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Clinical Investigations: LUNG CANCER |

Stage of Lung Cancer in Relation to Its Size*: Part 2. Evidence

Juan P. Wisnivesky, MD, MPH; David Yankelevitz, MD; Claudia I. Henschke, PhD, MD, FCCP
Author and Funding Information

*From the Divisions of General Internal Medicine and Pulmonary, Critical Care, and Sleep Medicine (Dr. Wisnivesky), Mount Sinai School of Medicine, New York; and Department of Radiology (Drs. Yankelevitz and Henschke), New York-Presbyterian Hospital-Weill Cornell Medical Center, New York, NY.

Correspondence to: Claudia I. Henschke, PhD, MD, FCCP, Department of Radiology, New York-Presbyterian Hospital, Weill Cornell Medical Center, 520 East 70th St, Starr Bldg, New York, NY 10021; e-mail: chensch@med.cornell.edu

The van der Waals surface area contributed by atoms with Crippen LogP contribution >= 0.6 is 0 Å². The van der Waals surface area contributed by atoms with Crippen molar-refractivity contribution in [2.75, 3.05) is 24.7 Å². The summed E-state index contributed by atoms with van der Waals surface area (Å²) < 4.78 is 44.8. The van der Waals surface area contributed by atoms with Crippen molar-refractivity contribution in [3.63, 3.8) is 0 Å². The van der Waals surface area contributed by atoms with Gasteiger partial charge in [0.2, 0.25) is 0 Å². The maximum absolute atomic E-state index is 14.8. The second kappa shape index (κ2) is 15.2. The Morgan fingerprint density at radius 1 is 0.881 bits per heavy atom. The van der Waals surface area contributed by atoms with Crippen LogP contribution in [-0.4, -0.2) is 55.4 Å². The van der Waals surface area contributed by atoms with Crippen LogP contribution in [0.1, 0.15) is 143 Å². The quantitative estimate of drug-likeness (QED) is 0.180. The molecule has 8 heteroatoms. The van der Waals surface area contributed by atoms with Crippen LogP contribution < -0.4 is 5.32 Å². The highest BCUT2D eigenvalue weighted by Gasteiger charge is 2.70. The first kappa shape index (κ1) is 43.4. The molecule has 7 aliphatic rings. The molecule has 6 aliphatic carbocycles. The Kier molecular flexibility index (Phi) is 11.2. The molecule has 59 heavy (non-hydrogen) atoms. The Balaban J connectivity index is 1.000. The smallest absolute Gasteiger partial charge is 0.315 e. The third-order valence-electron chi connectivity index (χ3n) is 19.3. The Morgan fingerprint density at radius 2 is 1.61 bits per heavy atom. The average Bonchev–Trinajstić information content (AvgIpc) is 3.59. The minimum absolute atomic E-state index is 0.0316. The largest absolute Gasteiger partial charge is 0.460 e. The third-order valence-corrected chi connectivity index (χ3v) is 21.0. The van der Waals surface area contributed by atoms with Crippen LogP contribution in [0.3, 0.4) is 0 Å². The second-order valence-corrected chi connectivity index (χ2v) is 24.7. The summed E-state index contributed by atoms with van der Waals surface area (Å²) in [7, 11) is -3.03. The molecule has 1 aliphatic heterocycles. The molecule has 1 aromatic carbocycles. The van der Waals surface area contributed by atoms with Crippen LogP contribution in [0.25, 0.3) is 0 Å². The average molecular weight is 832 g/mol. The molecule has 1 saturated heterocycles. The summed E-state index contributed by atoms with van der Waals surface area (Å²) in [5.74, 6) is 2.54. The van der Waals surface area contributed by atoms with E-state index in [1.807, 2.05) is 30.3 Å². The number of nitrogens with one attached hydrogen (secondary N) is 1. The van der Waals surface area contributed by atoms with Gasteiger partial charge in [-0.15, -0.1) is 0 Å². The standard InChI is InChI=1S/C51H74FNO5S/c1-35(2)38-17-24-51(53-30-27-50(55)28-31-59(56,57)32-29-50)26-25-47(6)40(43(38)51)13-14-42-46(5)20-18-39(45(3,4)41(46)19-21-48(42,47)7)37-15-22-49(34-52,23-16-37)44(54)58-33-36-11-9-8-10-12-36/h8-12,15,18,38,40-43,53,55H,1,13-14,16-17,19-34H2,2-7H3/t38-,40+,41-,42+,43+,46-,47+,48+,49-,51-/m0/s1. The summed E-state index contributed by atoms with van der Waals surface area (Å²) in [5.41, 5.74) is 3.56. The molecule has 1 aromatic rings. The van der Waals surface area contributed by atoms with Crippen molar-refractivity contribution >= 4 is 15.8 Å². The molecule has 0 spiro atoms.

Chest. 2005;127(4):1136-1139. doi:10.1378/chest.127.4.1136
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Objective: To assess the relationship between tumor size and disease stage at the time of diagnosis in non-small cell lung cancer.

Methods: From the Surveillance, Epidemiology and End Results registry, we identified all cases of primary non-small cell lung cancer diagnosed prior to autopsy. Among these, we focused on 84,152 cases diagnosed in 1988 or later and documented as to tumor size and disease stage at diagnosis. The distribution of disease stage within categories of tumor size was determined.

Results: The smaller the tumor was, the more likely the disease was stage I. For tumors < 15 mm in diameter, the proportion of stage I was 54%, compared with 46% for 16 to 25 mm, 34% for 26 to 35 mm, 25% for 36 to 45 mm, and 15% for cases > 45 mm, with all of these proportions being very precise.

Conclusions: Tumor size has substantial bearing on disease stage in non-small cell lung cancer.

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